The second quarter was a tale of two parts with June seeing significant changes in flows compared with April and May.
Lipper said all asset classes except money market funds delivered positive net flows in the quarter, but global net flows for bond funds headed into negative territory in June, due to rising yield volatility.
At $22bn, bond funds suffered the largest monthly net outflows in June since the ‘taper tantrum’ exactly two years earlier. The global net outflows follow a trend set by European fund investors, who started to aggressively cut their government and corporate bond holdings in may.
Whilst all asset types delivered positive average returns in the quarter, all except money market funds and alternatives turned negative in June.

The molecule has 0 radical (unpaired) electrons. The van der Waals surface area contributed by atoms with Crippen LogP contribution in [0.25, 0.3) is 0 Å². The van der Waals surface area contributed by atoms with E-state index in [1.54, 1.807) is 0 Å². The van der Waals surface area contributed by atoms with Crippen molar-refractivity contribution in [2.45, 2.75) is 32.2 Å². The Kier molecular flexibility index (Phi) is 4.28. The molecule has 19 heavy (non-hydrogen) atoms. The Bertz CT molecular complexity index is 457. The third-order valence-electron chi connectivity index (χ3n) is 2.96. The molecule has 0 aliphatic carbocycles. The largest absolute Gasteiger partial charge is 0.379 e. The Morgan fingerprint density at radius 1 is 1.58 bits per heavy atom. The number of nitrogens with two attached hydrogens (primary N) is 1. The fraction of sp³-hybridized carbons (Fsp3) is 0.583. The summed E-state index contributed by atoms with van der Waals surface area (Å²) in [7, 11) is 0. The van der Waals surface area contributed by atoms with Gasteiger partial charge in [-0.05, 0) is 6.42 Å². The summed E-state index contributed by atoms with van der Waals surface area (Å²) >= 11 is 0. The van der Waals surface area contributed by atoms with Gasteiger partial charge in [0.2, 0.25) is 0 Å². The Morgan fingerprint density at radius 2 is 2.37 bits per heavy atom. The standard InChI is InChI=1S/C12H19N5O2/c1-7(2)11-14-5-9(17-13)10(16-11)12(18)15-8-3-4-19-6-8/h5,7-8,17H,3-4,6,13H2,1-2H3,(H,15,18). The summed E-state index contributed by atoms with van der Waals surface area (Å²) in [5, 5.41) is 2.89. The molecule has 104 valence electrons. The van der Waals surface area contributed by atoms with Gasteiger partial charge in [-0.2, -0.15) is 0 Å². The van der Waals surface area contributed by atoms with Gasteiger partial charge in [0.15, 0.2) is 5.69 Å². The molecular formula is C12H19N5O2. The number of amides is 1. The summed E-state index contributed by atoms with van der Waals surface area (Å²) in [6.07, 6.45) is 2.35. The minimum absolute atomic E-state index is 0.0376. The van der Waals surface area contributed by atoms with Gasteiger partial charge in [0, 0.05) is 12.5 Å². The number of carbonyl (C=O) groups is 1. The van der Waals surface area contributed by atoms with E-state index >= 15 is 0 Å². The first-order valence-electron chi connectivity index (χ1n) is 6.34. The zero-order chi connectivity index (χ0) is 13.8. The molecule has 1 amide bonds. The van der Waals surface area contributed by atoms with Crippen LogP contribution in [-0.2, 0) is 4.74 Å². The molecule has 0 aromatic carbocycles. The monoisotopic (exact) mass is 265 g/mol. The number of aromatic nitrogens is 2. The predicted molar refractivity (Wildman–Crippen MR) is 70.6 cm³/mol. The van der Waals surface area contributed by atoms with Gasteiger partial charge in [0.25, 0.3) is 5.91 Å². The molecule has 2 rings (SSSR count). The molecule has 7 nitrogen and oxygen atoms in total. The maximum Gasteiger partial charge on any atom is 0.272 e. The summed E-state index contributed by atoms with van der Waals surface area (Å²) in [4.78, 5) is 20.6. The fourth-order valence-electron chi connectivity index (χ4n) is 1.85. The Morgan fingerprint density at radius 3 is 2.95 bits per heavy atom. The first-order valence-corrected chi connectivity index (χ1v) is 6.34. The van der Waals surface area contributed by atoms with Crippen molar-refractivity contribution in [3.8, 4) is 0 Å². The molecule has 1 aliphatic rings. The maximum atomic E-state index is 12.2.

Equity funds, with an average negative return of 2.2%, were the worst performers.
Despite this, Lipper said ‘investors still seemed keen to hold on to equity funds’ with them attracting the most net new money in June.
Equity global ex US, Japan and Europe lead equity funds net inflows for the quarter, whilst equity US income and equity US funds topped the outflows league.
Lipper also noted that it appears ‘different stimulators’ are driving equity investments on either side of the Atlantic. On one hand Europe relies on ongoing liquidity injections, whilst on the other US investors seem to take ‘a more cautious approach.’
The report takes in figures from all collective investment vehicles in the Lipper database, except pension funds.